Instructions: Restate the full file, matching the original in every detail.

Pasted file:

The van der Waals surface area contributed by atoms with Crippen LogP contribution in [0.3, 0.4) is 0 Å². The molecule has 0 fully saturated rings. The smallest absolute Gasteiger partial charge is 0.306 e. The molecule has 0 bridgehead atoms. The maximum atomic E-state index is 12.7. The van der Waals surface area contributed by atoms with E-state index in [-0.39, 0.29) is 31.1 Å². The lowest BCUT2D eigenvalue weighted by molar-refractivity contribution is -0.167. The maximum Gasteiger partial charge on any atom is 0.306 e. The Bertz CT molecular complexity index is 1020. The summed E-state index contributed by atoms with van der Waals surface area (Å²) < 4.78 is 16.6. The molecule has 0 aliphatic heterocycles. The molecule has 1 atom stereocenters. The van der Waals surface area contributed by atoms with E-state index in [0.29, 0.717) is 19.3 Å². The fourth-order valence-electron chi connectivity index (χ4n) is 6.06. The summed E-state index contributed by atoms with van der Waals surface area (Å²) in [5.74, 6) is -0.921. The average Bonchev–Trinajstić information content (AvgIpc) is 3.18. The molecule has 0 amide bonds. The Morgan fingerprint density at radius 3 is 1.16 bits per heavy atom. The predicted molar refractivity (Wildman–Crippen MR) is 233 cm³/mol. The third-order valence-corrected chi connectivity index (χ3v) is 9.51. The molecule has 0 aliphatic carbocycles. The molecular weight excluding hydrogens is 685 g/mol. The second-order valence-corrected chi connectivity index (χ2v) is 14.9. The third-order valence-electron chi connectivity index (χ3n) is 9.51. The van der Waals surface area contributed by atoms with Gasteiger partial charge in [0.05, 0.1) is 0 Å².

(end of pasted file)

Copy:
The van der Waals surface area contributed by atoms with Crippen LogP contribution in [0.3, 0.4) is 0 Å². The molecule has 0 fully saturated rings. The smallest absolute Gasteiger partial charge is 0.306 e. The molecule has 0 bridgehead atoms. The maximum atomic E-state index is 12.7. The van der Waals surface area contributed by atoms with E-state index in [-0.39, 0.29) is 31.1 Å². The lowest BCUT2D eigenvalue weighted by molar-refractivity contribution is -0.167. The maximum Gasteiger partial charge on any atom is 0.306 e. The Bertz CT molecular complexity index is 1020. The summed E-state index contributed by atoms with van der Waals surface area (Å²) < 4.78 is 16.6. The molecule has 0 aliphatic heterocycles. The molecule has 1 atom stereocenters. The van der Waals surface area contributed by atoms with E-state index in [0.29, 0.717) is 19.3 Å². The fourth-order valence-electron chi connectivity index (χ4n) is 6.06. The summed E-state index contributed by atoms with van der Waals surface area (Å²) in [5.74, 6) is -0.921. The average Bonchev–Trinajstić information content (AvgIpc) is 3.18. The molecule has 0 amide bonds. The Morgan fingerprint density at radius 3 is 1.16 bits per heavy atom. The predicted molar refractivity (Wildman–Crippen MR) is 233 cm³/mol. The third-order valence-corrected chi connectivity index (χ3v) is 9.51. The molecule has 0 aliphatic carbocycles. The molecular weight excluding hydrogens is 685 g/mol. The second-order valence-corrected chi connectivity index (χ2v) is 14.9. The third-order valence-electron chi connectivity index (χ3n) is 9.51. The van der Waals surface area contributed by atoms with Gasteiger partial charge in [0.05, 0.1) is 0 Å².